Luzinski also played on the 1980 world champion Phillies, and it’s in Philadelphia where he opened the popular Bull’s BBQ stand in the right-field corner of Citizens Bank Park. The two-man grill, run by Aramark, the Phillies’ food vendor, sells 60,000 pounds of pork every season, plus barbecue chicken, ribs, kielbasa, and beef and turkey sandwiches, said Ryan Luzinski, who is involved in his father’s operation.

As part of his marketing deal with the Phillies, Greg Luzinski signs autographs at Bull’s BBQ at each home game. Luzinski is expected to make a few trips to Chicago to celebrate the 1983 team, which won the AL West title.

Don Muret can be reached at Follow him on Twitter @breakground.

Circuit of the Americas has signed two adult beverage companies and a grocery as founding partners for an amphitheater tied to the Formula One racetrack in Austin.

Anheuser-Busch and two regional brands, Tito’s Handmade Vodka and H-E-B supermarkets, have all signed multiyear deals with naming rights to destinations at the Austin360 Amphitheater, an outdoor music venue opening Friday with a Kenny Chesney concert.

The amphitheater was used for shows during last year’s F1 race while it was still being built.
Financial terms were not disclosed.

The three sponsorships center on the amphitheater itself, but also extend to the track with signs set along the road course in addition to print advertising and website inventory, among other assets, said Ben Cahalane, chief sales officer for Circuit of the Americas.

The amphitheater has 6,700 fixed seats and a general admission lawn area with total seating for 14,000 people. The venue sits inside Turns 16 through 18, behind the grand plaza near the front entrance.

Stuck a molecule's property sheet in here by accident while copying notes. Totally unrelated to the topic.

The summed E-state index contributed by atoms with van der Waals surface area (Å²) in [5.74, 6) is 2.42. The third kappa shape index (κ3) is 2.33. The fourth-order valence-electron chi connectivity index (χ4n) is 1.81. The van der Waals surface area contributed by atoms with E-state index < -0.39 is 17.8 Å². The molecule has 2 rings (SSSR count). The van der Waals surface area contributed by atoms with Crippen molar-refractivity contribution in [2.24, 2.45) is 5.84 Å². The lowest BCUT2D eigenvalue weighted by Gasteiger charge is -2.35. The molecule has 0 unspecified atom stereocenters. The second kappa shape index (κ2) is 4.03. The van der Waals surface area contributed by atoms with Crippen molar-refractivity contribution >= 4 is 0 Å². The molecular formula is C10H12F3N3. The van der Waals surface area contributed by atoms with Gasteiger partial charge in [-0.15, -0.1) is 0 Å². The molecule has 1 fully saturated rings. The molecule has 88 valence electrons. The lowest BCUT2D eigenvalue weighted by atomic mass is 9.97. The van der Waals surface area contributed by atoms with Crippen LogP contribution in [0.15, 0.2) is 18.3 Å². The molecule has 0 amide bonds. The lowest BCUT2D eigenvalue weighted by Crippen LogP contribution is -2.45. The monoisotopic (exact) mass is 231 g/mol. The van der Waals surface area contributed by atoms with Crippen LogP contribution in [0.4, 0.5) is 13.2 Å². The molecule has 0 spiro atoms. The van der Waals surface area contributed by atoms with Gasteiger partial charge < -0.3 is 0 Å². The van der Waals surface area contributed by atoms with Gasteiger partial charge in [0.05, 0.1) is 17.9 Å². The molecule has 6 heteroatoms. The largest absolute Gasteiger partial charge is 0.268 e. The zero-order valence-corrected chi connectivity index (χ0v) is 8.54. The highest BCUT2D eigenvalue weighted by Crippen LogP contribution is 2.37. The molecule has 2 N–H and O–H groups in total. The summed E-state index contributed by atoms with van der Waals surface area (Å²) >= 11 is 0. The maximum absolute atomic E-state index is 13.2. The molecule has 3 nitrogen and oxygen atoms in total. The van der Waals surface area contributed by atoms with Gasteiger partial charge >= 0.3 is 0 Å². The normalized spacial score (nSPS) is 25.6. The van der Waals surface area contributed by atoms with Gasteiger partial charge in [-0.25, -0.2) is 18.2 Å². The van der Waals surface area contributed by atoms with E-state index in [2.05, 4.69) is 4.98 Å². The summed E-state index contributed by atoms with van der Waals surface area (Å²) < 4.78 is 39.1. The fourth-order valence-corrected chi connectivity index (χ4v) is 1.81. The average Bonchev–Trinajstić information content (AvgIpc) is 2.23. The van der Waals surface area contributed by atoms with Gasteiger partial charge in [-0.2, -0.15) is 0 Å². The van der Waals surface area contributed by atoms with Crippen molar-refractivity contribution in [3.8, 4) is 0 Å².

Tito’s agreement with the track is a three-year deal, confirmed Nicole Portwood, brand manager for the 18-year-old Austin hard liquor distillery. The vodka maker will set up portable branded bars to the left of the amphitheater stage, in an area to be called Tito’s Handmade Vodka Porch, that can be taken apart and moved to other track locations.

For Tito’s, the amphitheater deal marks its most extensive partnership at a sports and entertainment facility, Portwood said.

Driving the deal was the importance for Tito’s to invest in things that improve quality of life in Austin, she said. The deal also exposes the Tito’s brand to a new audience of international patrons attending the annual F1 race in the fall and other motorsports at Circuit of the Americas.

In February, Tito’s signed a deal with AEG to supply its products at Staples Center, Citizens Business Bank Arena and Valley View Casino Center, three arenas in Southern California. Tito’s vodka is available in all 50 states, with Texas, New York and California its top three markets.

“Our blueprint is to partner with festivals and major venues to reach as many people as possible,” Portwood said. “We will be spending additional dollars with COTA for ticket giveaways for the [April 19-21] MotoGP event.”

H-E-B, based in San Antonio, receives naming rights for the H-E-B Lawn, the general admission area on a grass berm behind the fixed seats.

As part of its activation, the grocery will brand a VIP section with reserved seats installed on an elevated platform, Cahalane said. The seats will be distributed through seasonlong ticket promotions at H-E-B stores, he said.

Anheuser-Busch’s Bud Light brand will be showcased on a beer bar set up in the lawn space.

As of last week, track officials were still working on a fourth founding partner tied to a VIP club at the amphitheater. The deal was not signed yet. The amphitheater is managed in a partnership with Live Nation and local promoter C3 Presents. To date, the venue has booked 12 concerts.

In line with earlier news that the Miami Dolphins will repay Miami-Dade County for its contribution to a desired $389 million upgrade of Sun Life Stadium, the team last Wednesday said it plans to repay $47 million the state would contribute to the targeted project, as well.